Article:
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Does anyone in a hot summer (115+ deg. F high) mild winter (29 deg. F low) climate grow this species? How does it do, please? Is there anything special I need to know about growing it?

Thank you!

On plant Tulipa clusiana



I grow it here and I dont have any problems with it at all. though the temps are not qute the same. I just leave it from one year to the next. I dead head it after it has flowered and give the soil a light feed so the bulb regenerates well for the following year.

13 Mar, 2010


I'm a little confused on this one. I looked it up on the Dave's Garden website, and it says that this is for zone 7 and below. Then the comment section has it growing in El Cajon and the S.F. Bay Area (both zone 10). At 29 F., it should be enough to chill the bulbs (vernalization). If there is any doubt, lift the bulbs after the foliage dies down and store them over the summer in the bottom of your refrigerator.

14 Mar, 2010


Seaburngirl, I appreciate your response, but there is a _huge_ difference between your climate and mine! Think inland Western Australia plus urban heat island: up to 7 months of daily highs 41-48 deg. C, 2-3 months of nights 33+ deg. C, winter lows rarely below -4 C, just for an hour or two, and just 3-6 nights out of the whole winter. That's my climate in a nutshell.

Wylie, I was hoping to avoid stocking my fridge with bulbs and having to leave the bulbs out! :D I looked at Dave's info, and I suspect that they got lazy and just plugged in the info for the more common Tulip hybrids. It'sgood to know that it grows in El Cajon, but I was hoping for reports from places farther inland. There's also a world of difference between Coastal California's and Phoenix' yearly soil temp profiles, which I know affects winter chilling of the bulbs, as well as summer survival.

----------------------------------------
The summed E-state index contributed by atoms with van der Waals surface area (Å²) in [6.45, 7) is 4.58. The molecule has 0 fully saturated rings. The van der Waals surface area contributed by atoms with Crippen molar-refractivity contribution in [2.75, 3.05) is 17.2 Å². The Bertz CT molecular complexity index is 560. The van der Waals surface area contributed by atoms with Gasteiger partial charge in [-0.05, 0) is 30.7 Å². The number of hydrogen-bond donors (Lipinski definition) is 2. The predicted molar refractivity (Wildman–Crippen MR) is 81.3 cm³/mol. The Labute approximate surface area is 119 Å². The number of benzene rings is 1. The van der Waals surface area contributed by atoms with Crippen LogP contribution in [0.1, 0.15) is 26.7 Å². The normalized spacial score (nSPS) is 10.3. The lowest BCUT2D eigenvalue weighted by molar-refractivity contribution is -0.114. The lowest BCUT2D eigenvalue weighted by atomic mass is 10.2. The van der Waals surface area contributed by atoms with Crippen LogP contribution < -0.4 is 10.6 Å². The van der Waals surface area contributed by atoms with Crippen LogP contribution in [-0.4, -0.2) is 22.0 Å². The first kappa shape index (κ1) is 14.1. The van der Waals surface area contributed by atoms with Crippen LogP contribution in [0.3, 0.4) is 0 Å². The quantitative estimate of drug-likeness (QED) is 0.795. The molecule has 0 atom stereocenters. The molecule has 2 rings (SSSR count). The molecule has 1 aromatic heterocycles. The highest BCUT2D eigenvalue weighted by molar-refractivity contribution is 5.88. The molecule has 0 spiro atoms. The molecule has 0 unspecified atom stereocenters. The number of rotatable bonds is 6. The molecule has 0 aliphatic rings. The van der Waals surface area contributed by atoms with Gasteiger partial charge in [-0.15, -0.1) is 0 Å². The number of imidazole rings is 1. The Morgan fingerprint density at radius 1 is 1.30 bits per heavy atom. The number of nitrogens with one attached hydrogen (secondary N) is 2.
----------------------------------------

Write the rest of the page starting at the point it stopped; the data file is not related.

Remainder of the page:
Thanks, both of you!

15 Mar, 2010


I don't grow any type of tulips here because it is so warm. A former neighbor used to buy them every year and said that the trick was not to plant them very deep. Then she would pull them up after they flowered, and threw them away.
Since you live in a fairly warm area, have you seen what is available on This is a company that specilizes in bulbs for warmer areas. I got the watsonia and it starts growing in the fall and blooms late spring.

15 Mar, 2010


Wylie, I was wondering about them since most of what I read about them indicates that they don't need winter chilling, like the traditional Dutch hybrids do. I presently have some Tulipa saxatilis growing in pots: growing vigorously, and no sign of missing the chill, but this is their first year, and I'm not certain that they'll bloom this spring. I feel kind of like a pioneer on these "low chill" tulips, since I have had a hard time finding anyone who knows about them. Have been salivating over a few other species, such as T. cretica, T. goulymii, and T sylvestris, but I'm not sure how I'll get hold of them to try them. I do have Watsonias ordered for this fall, and I have often looked at Easy to Grow Bulbs, but thought them a little pricey. Probably not so pricey if they actually deliver the size and quality they promise.

Thanks for responding again!

16 Mar, 2010

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